Acorn Atom - 1979
This was a superb little computer and it remains my all-time favourite. It cost about twice the price of, say, a ZX80 of the same period (£170 built) but offered a proper and very good quality keyboard, 2K of memory expandable internally to 12K and a working tape interface. It came with integer BASIC like the Sinclair but this could be expanded with an additional ROM to full BASIC. The build quality was superb and it was a lovely looking computer. Its unusual attribute, carried on by the BBC micros, was that it also had an Assembler built in. If you skip back to my section on BASIC you will remember this piece of code:
Which managed to add up 15 and 30.
This is a bit of Atom assembler (which had a 6502 processor)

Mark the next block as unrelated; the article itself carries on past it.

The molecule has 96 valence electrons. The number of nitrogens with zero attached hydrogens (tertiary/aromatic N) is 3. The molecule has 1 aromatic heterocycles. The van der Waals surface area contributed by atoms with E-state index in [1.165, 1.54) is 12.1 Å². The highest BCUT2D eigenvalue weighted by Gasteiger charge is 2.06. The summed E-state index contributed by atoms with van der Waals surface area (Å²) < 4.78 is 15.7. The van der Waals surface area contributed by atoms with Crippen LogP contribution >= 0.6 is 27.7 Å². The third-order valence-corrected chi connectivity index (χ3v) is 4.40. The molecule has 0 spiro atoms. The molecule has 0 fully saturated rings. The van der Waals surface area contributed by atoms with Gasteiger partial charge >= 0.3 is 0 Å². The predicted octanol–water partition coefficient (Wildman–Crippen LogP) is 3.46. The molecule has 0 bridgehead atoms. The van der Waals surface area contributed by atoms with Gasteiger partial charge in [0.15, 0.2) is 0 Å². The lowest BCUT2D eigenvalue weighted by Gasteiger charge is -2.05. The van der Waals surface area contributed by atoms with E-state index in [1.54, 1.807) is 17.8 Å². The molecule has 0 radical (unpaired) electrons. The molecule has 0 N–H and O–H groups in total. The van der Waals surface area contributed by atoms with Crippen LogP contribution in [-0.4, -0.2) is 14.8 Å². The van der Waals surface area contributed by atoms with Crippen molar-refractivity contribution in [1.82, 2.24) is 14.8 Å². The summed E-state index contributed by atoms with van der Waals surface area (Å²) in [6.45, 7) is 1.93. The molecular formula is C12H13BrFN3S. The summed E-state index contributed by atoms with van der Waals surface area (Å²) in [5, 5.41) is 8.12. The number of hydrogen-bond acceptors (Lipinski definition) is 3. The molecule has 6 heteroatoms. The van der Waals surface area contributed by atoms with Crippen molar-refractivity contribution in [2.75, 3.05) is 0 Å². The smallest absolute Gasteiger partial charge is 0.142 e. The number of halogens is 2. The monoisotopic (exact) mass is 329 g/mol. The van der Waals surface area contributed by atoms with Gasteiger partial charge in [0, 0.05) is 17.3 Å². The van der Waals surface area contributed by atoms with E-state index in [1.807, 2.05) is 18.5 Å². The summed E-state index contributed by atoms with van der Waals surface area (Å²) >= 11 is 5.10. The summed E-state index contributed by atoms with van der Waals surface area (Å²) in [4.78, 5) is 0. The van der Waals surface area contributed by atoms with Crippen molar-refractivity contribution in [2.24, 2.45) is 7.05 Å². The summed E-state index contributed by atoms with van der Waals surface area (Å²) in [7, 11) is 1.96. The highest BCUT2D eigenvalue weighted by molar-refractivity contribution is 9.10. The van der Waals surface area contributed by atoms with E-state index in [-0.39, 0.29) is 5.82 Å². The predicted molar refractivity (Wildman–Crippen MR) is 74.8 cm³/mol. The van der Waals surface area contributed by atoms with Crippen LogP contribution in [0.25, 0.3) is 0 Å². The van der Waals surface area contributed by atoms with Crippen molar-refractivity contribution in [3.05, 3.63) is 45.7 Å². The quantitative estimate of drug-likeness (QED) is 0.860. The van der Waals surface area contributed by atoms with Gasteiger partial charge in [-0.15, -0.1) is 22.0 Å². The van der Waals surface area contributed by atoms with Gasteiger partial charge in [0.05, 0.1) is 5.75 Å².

30 LDA #80
50 ADC #81
60 STA #82
It looks a bit like BASIC because it is written within a BASIC program. The [ means "everything from here to ] is in assembler". The RTS bit means "go back to where you were in BASIC". If you ran this program you would get:
30 824D A5 80 LDA #80
40 824F 18 CLC
50 8250 65 81 ADC #81
60 8252 85 82 STA #82
70 8254 60 RTS
All the computer had done is converted the program to machine code (A5 80 18 65 81 85 82 60). You have to do something else to make it work, basically, simply call the code from within your BASIC program.
You might ask why the excitement? The reason is that BASIC is very slow. If you were to program a Space Invaders game in BASIC then everything would move VERY SSSSLLLLOOOOWWWWLLLLYYYY. On the other hand, machine code is a horrible way to provide menus etc. You now had the best of both worlds, use simple BASIC to display the invaders on the screen then use ultra-fast machine code to move them around.